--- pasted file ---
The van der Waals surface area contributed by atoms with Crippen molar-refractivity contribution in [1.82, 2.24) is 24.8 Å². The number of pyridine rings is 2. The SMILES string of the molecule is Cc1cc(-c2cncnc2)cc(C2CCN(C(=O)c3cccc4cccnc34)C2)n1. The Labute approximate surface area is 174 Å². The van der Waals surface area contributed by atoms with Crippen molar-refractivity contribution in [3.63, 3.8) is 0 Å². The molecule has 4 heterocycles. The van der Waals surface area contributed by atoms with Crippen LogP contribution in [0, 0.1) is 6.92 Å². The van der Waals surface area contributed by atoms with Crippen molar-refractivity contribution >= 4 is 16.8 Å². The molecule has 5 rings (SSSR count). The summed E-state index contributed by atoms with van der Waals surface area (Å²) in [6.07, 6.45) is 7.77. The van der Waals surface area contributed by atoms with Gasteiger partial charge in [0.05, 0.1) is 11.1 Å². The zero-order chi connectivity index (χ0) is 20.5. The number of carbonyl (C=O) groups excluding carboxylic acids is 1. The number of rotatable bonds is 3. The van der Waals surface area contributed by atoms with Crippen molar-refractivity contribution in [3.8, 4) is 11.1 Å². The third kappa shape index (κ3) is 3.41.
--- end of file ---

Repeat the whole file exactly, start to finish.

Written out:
The van der Waals surface area contributed by atoms with Crippen molar-refractivity contribution in [1.82, 2.24) is 24.8 Å². The number of pyridine rings is 2. The SMILES string of the molecule is Cc1cc(-c2cncnc2)cc(C2CCN(C(=O)c3cccc4cccnc34)C2)n1. The Labute approximate surface area is 174 Å². The van der Waals surface area contributed by atoms with Crippen molar-refractivity contribution in [3.63, 3.8) is 0 Å². The molecule has 4 heterocycles. The van der Waals surface area contributed by atoms with Crippen LogP contribution in [0, 0.1) is 6.92 Å². The van der Waals surface area contributed by atoms with Crippen molar-refractivity contribution >= 4 is 16.8 Å². The molecule has 5 rings (SSSR count). The summed E-state index contributed by atoms with van der Waals surface area (Å²) in [6.07, 6.45) is 7.77. The van der Waals surface area contributed by atoms with Gasteiger partial charge in [0.05, 0.1) is 11.1 Å². The zero-order chi connectivity index (χ0) is 20.5. The number of carbonyl (C=O) groups excluding carboxylic acids is 1. The number of rotatable bonds is 3. The van der Waals surface area contributed by atoms with Crippen molar-refractivity contribution in [3.8, 4) is 11.1 Å². The third kappa shape index (κ3) is 3.41.